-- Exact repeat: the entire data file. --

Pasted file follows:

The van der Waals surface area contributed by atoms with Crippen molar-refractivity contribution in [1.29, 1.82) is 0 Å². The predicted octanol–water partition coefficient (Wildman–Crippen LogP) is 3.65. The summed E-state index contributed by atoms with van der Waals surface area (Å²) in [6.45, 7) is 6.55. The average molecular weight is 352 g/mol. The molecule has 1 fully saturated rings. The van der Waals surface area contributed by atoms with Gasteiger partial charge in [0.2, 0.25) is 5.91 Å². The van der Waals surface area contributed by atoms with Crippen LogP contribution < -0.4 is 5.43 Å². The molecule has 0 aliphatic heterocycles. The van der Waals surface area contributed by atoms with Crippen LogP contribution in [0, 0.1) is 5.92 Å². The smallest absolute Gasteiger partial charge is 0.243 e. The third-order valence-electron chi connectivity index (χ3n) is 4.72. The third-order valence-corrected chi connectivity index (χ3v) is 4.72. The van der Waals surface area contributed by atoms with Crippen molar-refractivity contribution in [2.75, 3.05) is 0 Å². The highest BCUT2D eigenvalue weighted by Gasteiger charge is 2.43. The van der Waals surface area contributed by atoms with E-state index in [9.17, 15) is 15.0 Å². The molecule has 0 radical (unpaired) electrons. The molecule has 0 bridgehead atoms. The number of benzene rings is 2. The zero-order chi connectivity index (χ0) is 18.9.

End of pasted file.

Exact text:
The van der Waals surface area contributed by atoms with Crippen molar-refractivity contribution in [1.29, 1.82) is 0 Å². The predicted octanol–water partition coefficient (Wildman–Crippen LogP) is 3.65. The summed E-state index contributed by atoms with van der Waals surface area (Å²) in [6.45, 7) is 6.55. The average molecular weight is 352 g/mol. The molecule has 1 fully saturated rings. The van der Waals surface area contributed by atoms with Gasteiger partial charge in [0.2, 0.25) is 5.91 Å². The van der Waals surface area contributed by atoms with Crippen LogP contribution < -0.4 is 5.43 Å². The molecule has 0 aliphatic heterocycles. The van der Waals surface area contributed by atoms with Crippen LogP contribution in [0, 0.1) is 5.92 Å². The smallest absolute Gasteiger partial charge is 0.243 e. The third-order valence-electron chi connectivity index (χ3n) is 4.72. The third-order valence-corrected chi connectivity index (χ3v) is 4.72. The van der Waals surface area contributed by atoms with Crippen molar-refractivity contribution in [2.75, 3.05) is 0 Å². The highest BCUT2D eigenvalue weighted by Gasteiger charge is 2.43. The van der Waals surface area contributed by atoms with E-state index in [9.17, 15) is 15.0 Å². The molecule has 0 radical (unpaired) electrons. The molecule has 0 bridgehead atoms. The number of benzene rings is 2. The zero-order chi connectivity index (χ0) is 18.9.